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Regulating Emotional Support Animals

United Airlines claims they experienced a 75 percent year-to-year increase in the number of customers bringing emotional support animals on flights.

Noon Edition airs Fridays at 12 p.m. EST on WFIU.

Airlines are cracking down on emotional support animals after a passenger attempted to bring a peacock onto a United Airlines flight.

United officials say they’ve experienced a 75 percent year-to-year increase of customers bringing ESA’s on flights. United and Delta have now placed new requirements and restrictions on the kinds of animals that can be brought onto their planes.

Indiana Senate Bill 240 is also looking to address emotional support animals in housing by permitting landlords to require written proof from a licensed health professional if a person does not have an apparent disability.

This week on Noon Edition, our panelists discussed the regulation of emotional support animals.


Tia Arthur: Courthouse Facility Dog Handler for Monroe County CASA, Bloomington, IN

Jessica Hurt: House Manager at Stone Belt, Bloomington, IN

Sally Irvin: Program Director at Indiana Canine Assistance Network, Indianapolis, IN

Benjamin Wolter: Certified Dog Trainer at BloomingPaws, Bloomington, IN

Conversation – Regulating Emotional Support Animals:

There is a lot of confusion surrounding emotional support animals and how they differ from other types of animals that provide a service.

Tia Arthur is the dog handler for the Monroe County CASA Courthouse Facility Dog Program. Her facility dog, Jordy, is meant to provide comfort to children undergoing sometimes stressful legal procedures. Arthur says she is often met with confusion over the type of dog she has.

“People don’t understand the difference between an emotional support animal and a service dog. I have a facility dog, and he is not a service dog, he’s not an emotional support animal, and people want to call him a therapy dog, too, and he’s not that either,” Arthur says.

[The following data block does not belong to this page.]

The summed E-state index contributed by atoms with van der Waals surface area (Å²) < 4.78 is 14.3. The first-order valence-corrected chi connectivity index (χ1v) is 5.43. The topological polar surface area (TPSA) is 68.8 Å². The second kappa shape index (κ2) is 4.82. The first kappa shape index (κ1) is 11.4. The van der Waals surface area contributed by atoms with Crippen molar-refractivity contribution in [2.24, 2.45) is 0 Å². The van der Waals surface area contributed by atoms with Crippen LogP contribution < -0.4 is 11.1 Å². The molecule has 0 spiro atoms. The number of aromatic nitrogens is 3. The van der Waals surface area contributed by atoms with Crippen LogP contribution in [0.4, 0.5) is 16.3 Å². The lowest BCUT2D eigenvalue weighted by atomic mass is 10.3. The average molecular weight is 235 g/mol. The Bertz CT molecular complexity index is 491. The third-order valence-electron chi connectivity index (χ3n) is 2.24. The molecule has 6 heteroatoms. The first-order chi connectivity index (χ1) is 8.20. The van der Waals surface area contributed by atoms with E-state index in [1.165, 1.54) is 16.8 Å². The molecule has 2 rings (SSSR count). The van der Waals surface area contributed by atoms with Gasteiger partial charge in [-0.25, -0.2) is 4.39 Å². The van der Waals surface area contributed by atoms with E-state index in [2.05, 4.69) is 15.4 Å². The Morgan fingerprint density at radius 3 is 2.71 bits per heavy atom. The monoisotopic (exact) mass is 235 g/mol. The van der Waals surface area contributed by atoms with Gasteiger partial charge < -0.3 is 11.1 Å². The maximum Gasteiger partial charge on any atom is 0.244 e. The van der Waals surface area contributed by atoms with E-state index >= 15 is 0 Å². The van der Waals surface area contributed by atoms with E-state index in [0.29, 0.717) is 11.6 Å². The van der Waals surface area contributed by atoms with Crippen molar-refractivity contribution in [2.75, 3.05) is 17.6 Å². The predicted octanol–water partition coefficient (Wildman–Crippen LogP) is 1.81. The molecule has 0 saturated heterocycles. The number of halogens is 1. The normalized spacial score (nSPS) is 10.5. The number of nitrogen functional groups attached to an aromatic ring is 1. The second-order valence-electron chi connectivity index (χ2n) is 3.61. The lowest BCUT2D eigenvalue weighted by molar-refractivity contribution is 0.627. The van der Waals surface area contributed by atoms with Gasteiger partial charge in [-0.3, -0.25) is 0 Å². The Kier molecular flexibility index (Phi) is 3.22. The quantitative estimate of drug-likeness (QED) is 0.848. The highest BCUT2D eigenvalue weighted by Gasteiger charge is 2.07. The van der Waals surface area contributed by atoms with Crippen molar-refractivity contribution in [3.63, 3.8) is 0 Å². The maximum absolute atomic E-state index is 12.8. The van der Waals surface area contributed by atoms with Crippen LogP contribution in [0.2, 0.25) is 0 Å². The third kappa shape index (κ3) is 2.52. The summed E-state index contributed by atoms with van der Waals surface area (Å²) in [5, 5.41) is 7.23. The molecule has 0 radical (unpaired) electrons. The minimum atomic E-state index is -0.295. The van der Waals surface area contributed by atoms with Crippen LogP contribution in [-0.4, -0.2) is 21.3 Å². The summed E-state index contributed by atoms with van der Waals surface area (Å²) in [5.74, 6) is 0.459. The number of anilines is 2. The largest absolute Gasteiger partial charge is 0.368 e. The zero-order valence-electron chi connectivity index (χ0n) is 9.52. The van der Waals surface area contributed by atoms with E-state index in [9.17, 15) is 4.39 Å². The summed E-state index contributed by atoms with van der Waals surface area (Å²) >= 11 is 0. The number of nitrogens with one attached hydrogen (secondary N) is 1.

Emotional support animals can be any companion animal that provides a benefit to its owner with a disability and they do not need specific training. A service animal provides a specific service to it’s owner with a disability. They are usually trained for the specific task, but it is not required. A facility dog and therapy are similar in that they provide a service to other people. However, therapy dogs must be leashed at all times, whereas facility dogs can be unleashed.

Indiana Canine Assistance Network Program Director Sally Irvin says much of the anger or confusion surrounding fake emotional support animals is misdirected. She says the real issue comes from people misrepresenting a disability.

The dog comes second. The person with the disability or disabling condition comes first,” Irvin says. “If all dogs were incredibly well behave, there would be no problem.”

There are no strict limits to what kind of animal can qualify as an ESA. BloomingPaws Dog Trainer Benjamin Wolter says this is primarily because it can depend on a person’s disability. Wolter made an example of having a peacock as an ESA.

“With a disability, it’s a hard to explain. Maybe the person has something where the feathers are providing some kind of comfort,” Wolter says. “If we’re going to start picking down what can be an ESA’s and what can’t, I don’t see how we can really explain that when it comes to a disability.”

There are also no guidelines that say an ESA must be trained. Jessica Hurt is a house manager at Stone Belt in Bloomington. She has two emotional support animals, and she brought in her emotional support dog, Daisy, into the studio. Hurt says training for an ESA must be specific to its owner’s needs.

“Having a generalized training as far as behaviors in public and stuff, that’s great,” Hurt says. “But I think for ESA’s, they need to provide some type of service for their behavior for their handler, so their training will vary.”

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